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Brewster's legacy blooms in the garden

SUBMITTED PHOTO - Nancy Dunis learned alot about clematis and life from her friend, Brewster Rogerson.

Brewster Rogerson’s name and reputation blipped on my radar screen as a clematis guru 15 years ago, but I didn’t actually meet him until 2007. It was at Plant Nerd Night; I remember it well. Who could forget an event with a name like Nerd Night? Was it a night for plants to come together or a night for people?

It was an evening for gardeners — aka plant nerds — to gather to hear about new plants from Northwest growers. It was also an opportunity for plant nerds to succumb to their shopping addiction known as plantaholism. What a frenzy: people standing four deep in front of vendor tables jockeying for a position to pick up the plants, ask questions and purchase them.

Brewster was in attendance at the Clematis Society vendor’s table. I had heard so much about him. Oh my, I really wanted to buy a clematis on his recommendation, but I was so intimidated. Finally I got up the nerve to approach him. I did buy clematis durandii — one of Brewster’s favorites — but more than that, I wanted his autograph. How nerdy is that?!

I have that autographed piece of paper tucked into in my garden journal. I will treasure it always, but more so now as Brewster’s health becomes more and more fragile. At 96, Brewster’s mind wants to get up and go but the body is saying, “I can’t keep up.”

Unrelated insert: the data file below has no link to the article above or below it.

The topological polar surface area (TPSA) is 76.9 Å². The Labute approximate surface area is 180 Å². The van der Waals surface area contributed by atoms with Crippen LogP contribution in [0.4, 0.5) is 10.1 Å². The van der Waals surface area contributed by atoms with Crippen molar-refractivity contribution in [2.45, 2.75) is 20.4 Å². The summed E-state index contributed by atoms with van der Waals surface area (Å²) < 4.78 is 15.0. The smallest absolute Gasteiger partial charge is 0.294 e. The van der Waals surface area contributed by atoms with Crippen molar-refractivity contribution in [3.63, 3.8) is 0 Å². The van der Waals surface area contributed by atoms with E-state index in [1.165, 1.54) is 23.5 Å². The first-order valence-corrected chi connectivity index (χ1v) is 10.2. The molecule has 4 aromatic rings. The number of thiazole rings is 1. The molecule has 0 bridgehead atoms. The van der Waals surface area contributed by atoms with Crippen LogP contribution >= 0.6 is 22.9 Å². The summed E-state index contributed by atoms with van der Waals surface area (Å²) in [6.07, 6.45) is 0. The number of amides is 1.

But keep up he did for many years, until his limited vision prevented him from driving. A call went out to Friends of Rogerson Clematis Collection members asking for someone to transport Brewster to the Rogerson Clematis Garden, which he founded with the help of many other clematis lovers.

What a great opportunity to get to know him one-on-one. I volunteered.

For three years I chauffeured Brewster to the garden. Every other week I would arrive at Carmen Oaks. He’d be ready, sweater and glasses in hand, waiting and watching for my red chariot.

Even though his vision was limited, Brewster loved to visit the garden. He could supervise what was going on with his beloved plants; do some pruning if needed; and admire any clematis that were in bloom when he was there.

I always looked forward to these visits. We talked about clematis, yes; but we also talked about our love of the MAC computer. I would never admit this to Brewster, but I remember how impressed I was that he knew so much about using the MAC — at his age! He often gave me advice about fixes when I was having issues. We shared jokes; talked his favorite foods — ginger marmalade and good martinis. We laughed about the elderly ladies at Carmen Oaks who always wanted to dine at his table. Brewster’s attitude: Don’t bother me. However, on occasional visits to the garden he would take cuttings of blooming clematis to his women. This always made me chuckle.

I learned a lot from Brewster: “Always cut below the leaves! Never leave a stubby stem showing and don’t cut all the vines at the same height,” he would tell me.

I miss our time together, Brewster. I will always look back on those days with fondness and affection. Thank you for making that trip from Kansas to the Northwest with your van full of your collection of potted clematis. That story is coming soon. God bless you, my friend.

Nancy Dunis is a member of Lake Oswego Adult Community Center.

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